Jennifer Solheim weaves the story of her decade-long translation of Yolaine Simha’s I Saw You on the Street into a meditation on the nature of the translator’s labor. Solheim looks at history, politics, time and rereading to parse how “translation can become a snake biting its own tail: the translator as writer and reader is simultaneously subsumed and resurrected by the text in the original.”
“Writers can almost be defined as professional outsiders. It’s part of the job. You often have to step outside of a situation to observe it—to choose the right details—to reshape a mess of events into a narrative.”
Yiyun Li (Gold Boy, Emerald Girl) discusses with Angela Watrous what it means to be an American writer; the elusive process of revision; the art of transforming stories into screenplays; and the act of talking aloud to famous dead writers.
“Fiction is my default writing mode. Whenever I witness something odd on the streets or hear intriguing dialogue on the trains, my first impulse is to drop these things into my fiction bank. I don’t have a memoir bank. Fiction, to me, is running through the woods rather than running on a treadmill. It’s freedom to make up characters, setting, situations, etc.—and through this freedom I feel better equipped to express and explore my ideas.”
Earlier this fall, FWR contributor Sarah Van Arsdale was in residence at the Djerassi Resident Artists Program in the Santa Cruz mountains. While there, she collaborated with filmmaker Peter Gossweiler on a short video titled Bone on Bone. Sarah calls it “the story of one hapless human’s encounter with modern medicine.” Readers of Sarah’s recent essay “Hobbling Up The Magic Mountain“ will recognize her wonderful illustrations. The wit and humor of her voice as a writer are here again too, highlighted even more so by the fact that Sarah narrates the piece (via Vimeo): The next application deadline for the […]
In This Craft of Verse, Jorge Luis Borges’s collected Norton Lectures, Borges diverges–with sparkling erudition–from conventional forms, offering lectures that are not arguments, but gentle provocations. Remarkably, these visionary pieces were composed at a time when Borges was nearly blind. By this time, as editor Calin-Andrei Mihailescu writes in the book’s postscript, Borges could see “nothing more than an amorphous field of yellow.” We quickly learn, however, that his mind’s eye was as sharp and discerning as ever.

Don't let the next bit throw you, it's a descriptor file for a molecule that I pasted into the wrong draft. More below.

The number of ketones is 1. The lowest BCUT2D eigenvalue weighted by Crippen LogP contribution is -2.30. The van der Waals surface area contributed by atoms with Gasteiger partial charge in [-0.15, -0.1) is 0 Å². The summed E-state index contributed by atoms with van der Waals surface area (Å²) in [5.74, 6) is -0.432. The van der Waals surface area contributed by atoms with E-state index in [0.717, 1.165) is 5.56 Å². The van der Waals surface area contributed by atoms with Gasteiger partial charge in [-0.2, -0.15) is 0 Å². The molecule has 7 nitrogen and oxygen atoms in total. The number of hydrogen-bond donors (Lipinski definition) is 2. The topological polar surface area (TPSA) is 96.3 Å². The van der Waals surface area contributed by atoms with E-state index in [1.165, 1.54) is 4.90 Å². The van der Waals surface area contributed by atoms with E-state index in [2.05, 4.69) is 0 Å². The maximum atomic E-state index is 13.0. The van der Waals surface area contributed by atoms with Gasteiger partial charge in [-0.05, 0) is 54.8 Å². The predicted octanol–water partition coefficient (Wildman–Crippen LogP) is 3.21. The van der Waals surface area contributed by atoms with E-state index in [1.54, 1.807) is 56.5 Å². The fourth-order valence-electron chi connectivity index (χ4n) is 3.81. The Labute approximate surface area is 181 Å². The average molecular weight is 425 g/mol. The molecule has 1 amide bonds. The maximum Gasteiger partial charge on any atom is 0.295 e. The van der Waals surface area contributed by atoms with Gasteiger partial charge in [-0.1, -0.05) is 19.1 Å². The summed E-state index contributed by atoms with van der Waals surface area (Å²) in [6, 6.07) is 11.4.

Brian Short talks to fiction guru Eileen Pollack about the juggling act of writing fiction, teaching writing, and directing the Creative Writing MFA program at the University of Michigan. Her advice to writers: Be bold.
“The first thing I love, when I read, is the language. I can’t read anything where I don’t like the voice. What else do I like? I like plot, I like setting, I like humor, I like boldness. I think part of it has to do with being female. No one ever told Philip Roth to be more timid or nice, to have nicer characters or less sex, to not be as broad. And when a woman tests boundaries, it’s seen as unbecoming. We’re supposed to write these quiet, domestic stories or novels. I’ve just never been one to do that.”
Few places are more evocative of mystery and the exotic than Casablanca. And anyone who has ever imagined its fragrances or color will recognize the setting of Laila Lalami’s second novel. But those who imagine Casablanca merely as a city of romance and North African charm may find themselves at a loss to reconcile the spices of their imagination with the brutal realities of poverty and the political and religious corruption Lalami portrays in Secret Son (Algonquin Books, April 2009).
Chloe Aridjis’s first novel, Book of Clouds (Black Cat, 2009), proves an immensely pleasurable and thought-provoking read. Tatiana, whose father owns the largest Jewish deli in Mexico City, finds herself still living in Berlin long after winning a year there from the Goethe Institute. As a self-professed “professional in lost time,” Tatiana may challenge writer-readers’ assumptions about good characterization. And yet the novel succeeds and keeps us engaged in not only Tatiana, but in the novel’s real main character: the city of Berlin.
At Sewanee everyone mingled with everyone else—poets with playwrights with fiction writers, famous and not, published and not, emerging or well established. It didn’t matter. Therefore, when it was Andrew Hudgins’ turn to give a craft lecture, I was one of the first to go, eager to absorb what I could smuggle back to those students in my undergraduate workshop who had more of an ear for poetry than me, their fiction-writing professor. I needed to be at that lecture for professional obligations; I wanted to be there for personal desires. But just as I was beginning to reach towards the trellises of poetic symmetry, grasping for that hanging fruit, I heard Hudgins say, a mocking lilt to his voice, “…and then he became a fiction writer, like all failed poets tend to do.”